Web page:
2
$\begingroup$

While the literature has many variations, all the published proofs I know induct on the number of generators. Thus they start will an abelian group $A$ and build up a direct sum of cyclic groups within it. Part of the difficulty involves the occasional need to remove a direct summand and replace it with another in order to proceed.

My question: Does any published proof induct on the relations?

With no relations, one has a free abelian group, so a direct sum of infinite cyclic groups. Adding a relation induces a quotient, and the idea is to see how the direct sum decomposition behaves with respect to the quotient process.

To illustrate one important step, I'll explain how to argue that the torsion subgroup of a finitely generated abelian group has a free abelian complement. Assume this by induction and add a new relation. The relation has the form $f+t$, where $f$ belongs to the free abelian summand and $t$ to the torsion subgroup. Say $t$ has order $m$. Then $m(f+t)=mf$. If $f$ does not equal $0$, choose a basis for the free group that makes $mf$ a multiple of a basis element (standard stuff). Now modding out by $mf$ produces torsion and reduces the rank. Then modding out by $f$ takes a quotient of the torsion.

Analyzing the torsion part turns out only just a little more invovled.

$\endgroup$
  • 1
    $\begingroup$ @Rocket Man: I'm in the category of abelian groups, not the category of groups. The commutative law comes with the hardware. $\endgroup$ – David Feldman Mar 27 at 3:19
  • $\begingroup$ Is it clear a priori that a finitely generated abelian group is also finitely presented? $\endgroup$ – anomaly Mar 27 at 3:21
  • $\begingroup$ Yes. Certainly a free abelian group is finitely presented. Then if you follow my argument, each new relation either reduces the rank or preserves the rank and reduces the torsion. So this follows by double induction. $\endgroup$ – David Feldman Mar 27 at 3:23
  • $\begingroup$ @anomaly : $\mathbb{Z}$ is noetherian, so submodules of $\mathbb{Z}^r$ are finitely generated for finite $r$ $\endgroup$ – Max Mar 27 at 7:37
1
$\begingroup$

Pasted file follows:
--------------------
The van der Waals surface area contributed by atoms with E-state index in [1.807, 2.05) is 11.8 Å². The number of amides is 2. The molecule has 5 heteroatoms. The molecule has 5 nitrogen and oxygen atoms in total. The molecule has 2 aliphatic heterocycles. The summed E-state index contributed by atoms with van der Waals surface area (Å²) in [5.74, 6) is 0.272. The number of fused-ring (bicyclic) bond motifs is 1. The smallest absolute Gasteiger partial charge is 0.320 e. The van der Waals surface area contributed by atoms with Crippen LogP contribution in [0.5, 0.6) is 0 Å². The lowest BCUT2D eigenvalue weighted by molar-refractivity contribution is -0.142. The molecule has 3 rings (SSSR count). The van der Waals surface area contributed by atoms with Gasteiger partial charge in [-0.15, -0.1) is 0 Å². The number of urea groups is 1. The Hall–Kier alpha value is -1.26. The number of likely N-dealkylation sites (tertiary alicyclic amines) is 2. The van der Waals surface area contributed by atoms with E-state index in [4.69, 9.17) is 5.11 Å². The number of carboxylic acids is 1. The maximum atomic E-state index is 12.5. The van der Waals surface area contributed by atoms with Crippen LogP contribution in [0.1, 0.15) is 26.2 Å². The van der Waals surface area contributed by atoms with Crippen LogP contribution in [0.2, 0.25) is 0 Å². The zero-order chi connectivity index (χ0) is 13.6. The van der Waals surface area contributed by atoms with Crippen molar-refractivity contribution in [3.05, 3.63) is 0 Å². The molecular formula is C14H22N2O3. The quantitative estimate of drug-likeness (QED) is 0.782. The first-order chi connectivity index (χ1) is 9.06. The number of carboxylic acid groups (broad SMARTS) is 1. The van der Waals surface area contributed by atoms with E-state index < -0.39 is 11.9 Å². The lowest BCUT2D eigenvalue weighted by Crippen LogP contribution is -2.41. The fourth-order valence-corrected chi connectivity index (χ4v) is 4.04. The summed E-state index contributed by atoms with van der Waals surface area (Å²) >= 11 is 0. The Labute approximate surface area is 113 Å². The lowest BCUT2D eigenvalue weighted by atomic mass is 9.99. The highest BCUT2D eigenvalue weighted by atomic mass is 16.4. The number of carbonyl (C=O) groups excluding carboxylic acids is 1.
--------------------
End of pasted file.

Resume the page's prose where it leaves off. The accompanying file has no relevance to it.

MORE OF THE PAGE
Sure, although maybe not explicitly. The proofs I know are geometric and essentially use the algorithm for Smith normal form. Basically, you surjectively map $f:\mathbb{Z}^n \twoheadrightarrow A$, then you map $g:\mathbb{Z}^m\to \mathbb{Z}^n$ so that $\text{im}(g) = \ker(f)$. So $m$ is the number of generators of the subgroup of relations. The cokernel of $g$ is isomorphic to $A$. If $\phi$ is an automorphism of $\mathbb{Z}^n$ and $\psi$ an automorphism of $\mathbb{Z}^m$, then $A$ is also isomorphic to the cokernel of $\phi \circ g \circ \psi^{-1}$, i.e., you can change bases without messing up the cokernel. Then you look at the matrix $M$ for $g$. The previous statement allows you to do certain matrix operations to clean up $M$. You perform an algorithm to put $M$ into Smith normal form, and the theorem is basically done. The algorithm to put a matrix in Smith normal form is recursive. You clear a column and row and then perform the algorithm again on a smaller matrix. Each time, both dimensions of the matrix decrease by one. So you can think of it as induction on $m$ if you so please.

Choosing a basis so that $mf$ is a multiple of a basis element and analyzing the torsion part is a lot like doing some steps toward Smith normal form.

$\endgroup$
  • $\begingroup$ This is helpful, but I think my approach requires less sophistication from the student. It's about a page, but written for someone who might want to teach it my way, so perhaps a little breathless for students themselves. Would you care to look and tell me if you still think you see nothing but the Smith normal form algorithm? $\endgroup$ – David Feldman Mar 29 at 21:08
  • 1
    $\begingroup$ I’ll try to take a look, where can I find it? $\endgroup$ – csprun Mar 29 at 21:56
  • $\begingroup$ Thank you. Here: we.tl/t-Qq8t14wzhC (for a week) $\endgroup$ – David Feldman Mar 29 at 22:13
  • $\begingroup$ Should I try again? $\endgroup$ – David Feldman Apr 15 at 19:49

Your Answer

By clicking “Post Your Answer”, you agree to our terms of service, privacy policy and cookie policy

Not the answer you're looking for? Browse other questions tagged or ask your own question.